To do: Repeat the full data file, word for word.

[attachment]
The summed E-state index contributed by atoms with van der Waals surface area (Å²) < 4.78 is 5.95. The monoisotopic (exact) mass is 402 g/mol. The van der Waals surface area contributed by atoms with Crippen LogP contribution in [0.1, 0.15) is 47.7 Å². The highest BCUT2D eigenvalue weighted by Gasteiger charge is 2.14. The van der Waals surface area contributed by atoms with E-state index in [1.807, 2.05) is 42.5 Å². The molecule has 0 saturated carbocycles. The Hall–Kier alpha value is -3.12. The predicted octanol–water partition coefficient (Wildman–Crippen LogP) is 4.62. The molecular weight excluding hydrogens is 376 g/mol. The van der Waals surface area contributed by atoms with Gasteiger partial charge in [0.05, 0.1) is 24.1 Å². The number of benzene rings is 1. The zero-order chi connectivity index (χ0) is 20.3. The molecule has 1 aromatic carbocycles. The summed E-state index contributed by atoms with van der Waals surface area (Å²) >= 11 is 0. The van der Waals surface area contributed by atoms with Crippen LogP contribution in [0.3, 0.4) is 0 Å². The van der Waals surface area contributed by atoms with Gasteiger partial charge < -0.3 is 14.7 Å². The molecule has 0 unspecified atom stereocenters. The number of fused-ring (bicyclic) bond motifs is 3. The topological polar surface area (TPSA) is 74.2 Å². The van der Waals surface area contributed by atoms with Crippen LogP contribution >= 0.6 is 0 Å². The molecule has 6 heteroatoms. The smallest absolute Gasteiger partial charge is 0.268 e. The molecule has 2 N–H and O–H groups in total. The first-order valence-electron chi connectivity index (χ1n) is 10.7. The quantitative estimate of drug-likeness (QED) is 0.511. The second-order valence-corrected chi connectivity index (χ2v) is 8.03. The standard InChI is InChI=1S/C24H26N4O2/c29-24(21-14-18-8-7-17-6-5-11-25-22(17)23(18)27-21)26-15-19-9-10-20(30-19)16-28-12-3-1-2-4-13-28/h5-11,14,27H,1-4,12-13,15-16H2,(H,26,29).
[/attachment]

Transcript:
The summed E-state index contributed by atoms with van der Waals surface area (Å²) < 4.78 is 5.95. The monoisotopic (exact) mass is 402 g/mol. The van der Waals surface area contributed by atoms with Crippen LogP contribution in [0.1, 0.15) is 47.7 Å². The highest BCUT2D eigenvalue weighted by Gasteiger charge is 2.14. The van der Waals surface area contributed by atoms with E-state index in [1.807, 2.05) is 42.5 Å². The molecule has 0 saturated carbocycles. The Hall–Kier alpha value is -3.12. The predicted octanol–water partition coefficient (Wildman–Crippen LogP) is 4.62. The molecular weight excluding hydrogens is 376 g/mol. The van der Waals surface area contributed by atoms with Gasteiger partial charge in [0.05, 0.1) is 24.1 Å². The number of benzene rings is 1. The zero-order chi connectivity index (χ0) is 20.3. The molecule has 1 aromatic carbocycles. The summed E-state index contributed by atoms with van der Waals surface area (Å²) >= 11 is 0. The van der Waals surface area contributed by atoms with Crippen LogP contribution in [0.3, 0.4) is 0 Å². The van der Waals surface area contributed by atoms with Gasteiger partial charge < -0.3 is 14.7 Å². The molecule has 0 unspecified atom stereocenters. The number of fused-ring (bicyclic) bond motifs is 3. The topological polar surface area (TPSA) is 74.2 Å². The van der Waals surface area contributed by atoms with Crippen LogP contribution >= 0.6 is 0 Å². The molecule has 6 heteroatoms. The smallest absolute Gasteiger partial charge is 0.268 e. The molecule has 2 N–H and O–H groups in total. The first-order valence-electron chi connectivity index (χ1n) is 10.7. The quantitative estimate of drug-likeness (QED) is 0.511. The second-order valence-corrected chi connectivity index (χ2v) is 8.03. The standard InChI is InChI=1S/C24H26N4O2/c29-24(21-14-18-8-7-17-6-5-11-25-22(17)23(18)27-21)26-15-19-9-10-20(30-19)16-28-12-3-1-2-4-13-28/h5-11,14,27H,1-4,12-13,15-16H2,(H,26,29).